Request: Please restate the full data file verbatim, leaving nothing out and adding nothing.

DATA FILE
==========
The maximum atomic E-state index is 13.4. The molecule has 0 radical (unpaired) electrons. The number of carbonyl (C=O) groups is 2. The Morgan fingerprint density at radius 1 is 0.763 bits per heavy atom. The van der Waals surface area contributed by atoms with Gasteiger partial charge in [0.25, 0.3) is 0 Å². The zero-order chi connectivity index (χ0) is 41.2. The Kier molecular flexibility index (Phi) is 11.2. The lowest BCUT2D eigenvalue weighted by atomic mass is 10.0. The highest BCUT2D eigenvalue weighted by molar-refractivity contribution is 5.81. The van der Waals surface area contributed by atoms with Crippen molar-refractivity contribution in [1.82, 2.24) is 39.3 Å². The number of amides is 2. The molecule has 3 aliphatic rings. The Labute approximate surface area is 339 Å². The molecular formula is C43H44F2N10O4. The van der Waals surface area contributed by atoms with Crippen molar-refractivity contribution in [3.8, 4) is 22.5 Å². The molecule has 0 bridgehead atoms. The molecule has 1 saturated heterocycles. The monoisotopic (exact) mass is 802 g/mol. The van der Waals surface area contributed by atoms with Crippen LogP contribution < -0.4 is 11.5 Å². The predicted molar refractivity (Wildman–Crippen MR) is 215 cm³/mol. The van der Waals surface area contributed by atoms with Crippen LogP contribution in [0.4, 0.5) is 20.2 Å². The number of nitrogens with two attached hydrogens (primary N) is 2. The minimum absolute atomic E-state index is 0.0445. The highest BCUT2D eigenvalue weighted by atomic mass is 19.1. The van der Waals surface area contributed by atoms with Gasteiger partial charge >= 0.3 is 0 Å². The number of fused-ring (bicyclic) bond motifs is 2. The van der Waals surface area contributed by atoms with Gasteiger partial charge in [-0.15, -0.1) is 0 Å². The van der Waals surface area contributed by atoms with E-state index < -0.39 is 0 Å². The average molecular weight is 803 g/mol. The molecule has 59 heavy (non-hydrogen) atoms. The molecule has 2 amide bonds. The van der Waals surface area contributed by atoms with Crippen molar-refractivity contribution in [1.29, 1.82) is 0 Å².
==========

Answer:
The maximum atomic E-state index is 13.4. The molecule has 0 radical (unpaired) electrons. The number of carbonyl (C=O) groups is 2. The Morgan fingerprint density at radius 1 is 0.763 bits per heavy atom. The van der Waals surface area contributed by atoms with Gasteiger partial charge in [0.25, 0.3) is 0 Å². The zero-order chi connectivity index (χ0) is 41.2. The Kier molecular flexibility index (Phi) is 11.2. The lowest BCUT2D eigenvalue weighted by atomic mass is 10.0. The highest BCUT2D eigenvalue weighted by molar-refractivity contribution is 5.81. The van der Waals surface area contributed by atoms with Crippen molar-refractivity contribution in [1.82, 2.24) is 39.3 Å². The number of amides is 2. The molecule has 3 aliphatic rings. The Labute approximate surface area is 339 Å². The molecular formula is C43H44F2N10O4. The van der Waals surface area contributed by atoms with Crippen molar-refractivity contribution in [3.8, 4) is 22.5 Å². The molecule has 0 bridgehead atoms. The molecule has 1 saturated heterocycles. The monoisotopic (exact) mass is 802 g/mol. The van der Waals surface area contributed by atoms with Crippen LogP contribution < -0.4 is 11.5 Å². The predicted molar refractivity (Wildman–Crippen MR) is 215 cm³/mol. The van der Waals surface area contributed by atoms with Crippen LogP contribution in [0.4, 0.5) is 20.2 Å². The number of nitrogens with two attached hydrogens (primary N) is 2. The minimum absolute atomic E-state index is 0.0445. The highest BCUT2D eigenvalue weighted by atomic mass is 19.1. The van der Waals surface area contributed by atoms with Gasteiger partial charge >= 0.3 is 0 Å². The number of fused-ring (bicyclic) bond motifs is 2. The van der Waals surface area contributed by atoms with Gasteiger partial charge in [-0.15, -0.1) is 0 Å². The van der Waals surface area contributed by atoms with E-state index < -0.39 is 0 Å². The average molecular weight is 803 g/mol. The molecule has 59 heavy (non-hydrogen) atoms. The molecule has 2 amide bonds. The van der Waals surface area contributed by atoms with Crippen molar-refractivity contribution in [1.29, 1.82) is 0 Å².